Review of “Davida: Model & Mistress of Augustus Saint-Gaudens” by Karen Ingalls

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Anyone who knows that the heart has a mind of its own will love this story; those who aren’t privy to that fact need to read it as well. As the saying goes, “true love never runs smooth”, and this beautiful, yet inherently sad, story based on the author’s great-grandmother demonstrates just such a case, that of meeting the right person at the wrong time.

I recently read an article about relationships that noted finding one’s soul mate often followed a karmic relationship which was less that pleasant, i.e., some sort of cosmic payback that needed to be done. Unfortunately, not everyone can walk away from that first encounter, which was the case for Augustus Saint-Gaudens. It’s ironic that the one who accepts the responsibilities of the marriage and stays, even while maintaining a love relationship as well, is often judged more harshly than those who get a divorce.

While this is a fictionalized account from the viewpoint of Saint-Gaudens’s mistress, Davida Johnson Clark, it nonetheless told a touching story backed up by a tremendous amount of research that made it come alive. The author is entirely honest in the back of the book regarding what was fictionalized. As someone who has done genealogy research, I can say that it is very possible to feel as if you know someone from your past, whether it’s through genetic memory or perhaps spiritually channeling the individual. While there is a fair amount of speculation given that documentation as well as various records could not be found, nonetheless the story has the feasibility required to establish its credibility.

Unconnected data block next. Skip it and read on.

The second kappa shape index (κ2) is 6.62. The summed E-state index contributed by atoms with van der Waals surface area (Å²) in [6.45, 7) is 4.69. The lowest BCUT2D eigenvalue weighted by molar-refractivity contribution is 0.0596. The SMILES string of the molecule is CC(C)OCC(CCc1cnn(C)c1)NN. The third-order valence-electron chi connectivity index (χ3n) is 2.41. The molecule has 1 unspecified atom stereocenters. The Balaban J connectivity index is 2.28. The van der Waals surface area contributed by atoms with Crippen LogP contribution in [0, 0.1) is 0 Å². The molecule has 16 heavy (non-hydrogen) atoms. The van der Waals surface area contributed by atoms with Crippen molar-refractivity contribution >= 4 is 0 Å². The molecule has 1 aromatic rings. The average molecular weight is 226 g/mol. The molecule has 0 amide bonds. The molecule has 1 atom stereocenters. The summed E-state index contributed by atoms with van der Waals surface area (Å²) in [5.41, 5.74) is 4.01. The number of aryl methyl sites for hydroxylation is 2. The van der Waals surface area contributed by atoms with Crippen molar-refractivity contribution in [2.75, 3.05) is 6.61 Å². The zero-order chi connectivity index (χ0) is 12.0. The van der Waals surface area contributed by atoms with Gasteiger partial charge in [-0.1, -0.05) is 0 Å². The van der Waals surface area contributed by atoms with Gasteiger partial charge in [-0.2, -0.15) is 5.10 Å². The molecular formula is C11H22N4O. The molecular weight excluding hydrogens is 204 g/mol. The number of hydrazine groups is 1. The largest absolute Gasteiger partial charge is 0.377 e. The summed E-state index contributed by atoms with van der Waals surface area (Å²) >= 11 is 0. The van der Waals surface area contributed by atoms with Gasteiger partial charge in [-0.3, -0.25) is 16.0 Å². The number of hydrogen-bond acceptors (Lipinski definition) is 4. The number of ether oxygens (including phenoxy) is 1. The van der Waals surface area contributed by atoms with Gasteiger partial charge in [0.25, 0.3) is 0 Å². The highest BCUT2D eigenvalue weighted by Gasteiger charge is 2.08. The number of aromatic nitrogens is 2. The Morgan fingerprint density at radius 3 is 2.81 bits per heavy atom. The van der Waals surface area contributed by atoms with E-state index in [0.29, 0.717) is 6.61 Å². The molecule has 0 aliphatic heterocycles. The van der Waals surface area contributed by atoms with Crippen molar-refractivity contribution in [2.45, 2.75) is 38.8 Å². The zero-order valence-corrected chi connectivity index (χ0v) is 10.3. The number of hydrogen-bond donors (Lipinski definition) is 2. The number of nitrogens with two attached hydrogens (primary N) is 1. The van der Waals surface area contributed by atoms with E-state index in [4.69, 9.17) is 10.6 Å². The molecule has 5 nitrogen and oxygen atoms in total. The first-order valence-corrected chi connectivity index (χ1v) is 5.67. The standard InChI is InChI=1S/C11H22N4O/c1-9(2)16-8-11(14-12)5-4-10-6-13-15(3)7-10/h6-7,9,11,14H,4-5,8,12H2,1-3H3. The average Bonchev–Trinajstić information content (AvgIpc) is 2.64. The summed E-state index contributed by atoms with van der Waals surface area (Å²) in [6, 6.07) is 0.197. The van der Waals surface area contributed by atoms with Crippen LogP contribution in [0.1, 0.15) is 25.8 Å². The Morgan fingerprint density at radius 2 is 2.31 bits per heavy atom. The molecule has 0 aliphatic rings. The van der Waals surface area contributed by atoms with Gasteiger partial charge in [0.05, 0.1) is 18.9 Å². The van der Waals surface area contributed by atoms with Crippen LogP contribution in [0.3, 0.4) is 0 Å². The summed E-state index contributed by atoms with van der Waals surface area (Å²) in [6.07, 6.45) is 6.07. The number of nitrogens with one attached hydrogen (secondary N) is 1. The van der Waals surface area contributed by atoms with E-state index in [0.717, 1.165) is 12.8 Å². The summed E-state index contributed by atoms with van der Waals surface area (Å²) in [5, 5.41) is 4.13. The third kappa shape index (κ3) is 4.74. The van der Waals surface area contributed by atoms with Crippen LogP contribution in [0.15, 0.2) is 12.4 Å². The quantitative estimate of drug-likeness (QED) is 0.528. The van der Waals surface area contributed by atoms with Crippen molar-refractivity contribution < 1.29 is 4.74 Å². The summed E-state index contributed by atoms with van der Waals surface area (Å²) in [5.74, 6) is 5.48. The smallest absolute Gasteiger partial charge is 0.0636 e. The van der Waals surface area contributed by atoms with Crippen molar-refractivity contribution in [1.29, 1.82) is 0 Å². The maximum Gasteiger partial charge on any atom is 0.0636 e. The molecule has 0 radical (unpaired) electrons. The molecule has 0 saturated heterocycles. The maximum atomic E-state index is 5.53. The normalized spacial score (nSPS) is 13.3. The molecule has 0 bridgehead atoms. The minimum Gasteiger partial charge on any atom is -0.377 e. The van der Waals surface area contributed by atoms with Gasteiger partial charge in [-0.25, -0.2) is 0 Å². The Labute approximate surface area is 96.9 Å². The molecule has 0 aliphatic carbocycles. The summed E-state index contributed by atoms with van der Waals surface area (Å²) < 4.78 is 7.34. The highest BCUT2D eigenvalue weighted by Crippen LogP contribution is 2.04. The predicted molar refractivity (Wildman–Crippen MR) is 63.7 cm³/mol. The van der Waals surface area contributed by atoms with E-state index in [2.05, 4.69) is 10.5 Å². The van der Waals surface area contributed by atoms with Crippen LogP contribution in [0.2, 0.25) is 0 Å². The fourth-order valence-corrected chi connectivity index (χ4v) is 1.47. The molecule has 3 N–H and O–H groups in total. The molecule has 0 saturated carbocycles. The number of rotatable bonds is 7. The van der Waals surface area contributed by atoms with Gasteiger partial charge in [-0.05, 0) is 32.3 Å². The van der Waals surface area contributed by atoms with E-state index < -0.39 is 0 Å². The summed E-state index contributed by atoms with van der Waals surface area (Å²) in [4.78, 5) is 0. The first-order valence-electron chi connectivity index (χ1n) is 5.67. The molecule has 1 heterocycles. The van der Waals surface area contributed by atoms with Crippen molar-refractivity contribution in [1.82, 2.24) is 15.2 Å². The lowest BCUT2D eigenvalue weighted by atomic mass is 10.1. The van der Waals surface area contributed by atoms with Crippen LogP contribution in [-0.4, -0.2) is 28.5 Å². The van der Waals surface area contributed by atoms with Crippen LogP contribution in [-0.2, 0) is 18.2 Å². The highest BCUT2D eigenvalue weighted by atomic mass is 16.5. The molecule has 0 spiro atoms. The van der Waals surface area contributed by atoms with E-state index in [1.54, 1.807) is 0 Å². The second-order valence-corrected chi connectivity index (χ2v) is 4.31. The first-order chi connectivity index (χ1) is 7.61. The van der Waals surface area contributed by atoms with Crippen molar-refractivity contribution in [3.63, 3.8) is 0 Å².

Songs and poetry galore have been written expressing the irony of forbidden love. It has always been part of the human condition and probably always will be.  Sundry times and cultures have been more tolerant than others, and I found it ironic that Augustus Saint-Gaudens was half French; had this relationship occurred there, perhaps it would have been less of a scandal than it was in America. Nonetheless, he and Davida were as discreet as possible, though the situation was undoubtedly excruciating for them both, their son growing up with a stigma that affected his entire life.

I knew I’d heard of Augustus Saint-Gaudens, but I’d forgotten where, until I came to the part in the book that talked about him designing coins in addition to statues and plaques. Truly he was a great artist of his time, a perfectionist whose work remains today.

Shortly after finishing this book, I was listening to 80s hits via my satellite TV provider and they played “Saving All My Love For You” by Whitney Houston. If this story were made into a movie, that would certainly be part of the soundtrack. While it’s easy for the world at large to be judgmental about such things as unfaithfulness, it’s important to recognize the difference between continuous, random illicit affairs versus those that last with one specific individual for decades. In a different place and time, those caught in such a situation would have better options.

Those who have experienced such a situation as well as those who need to understand so as not to judge them so harshly, might also want to read, “If Only There Was Music: The Poetry of Forbidden Love”.

This is not a particularly unique situation as many have discovered personally. Finding your soul mate is seldom a painless experience.

Pick up your copy of Davida on Amazon here.

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3 thoughts on “Review of “Davida: Model & Mistress of Augustus Saint-Gaudens” by Karen Ingalls

  1. Pingback: The #RRBC “TREAT” Reads Blog Hop | Marcha's Two-Cents Worth

  2. Thank you, Marcha for reading and reviewing my book, Davida. In your review you certainly described the essence of the story, the culture of that era, and the dilemna for two people who were very much in love.
    I wish we had more factual information about Davida, but unfortunately that is not the case. It did allow me to use my creativity and let my great-grandmother “speak” to me.

    Liked by 1 person

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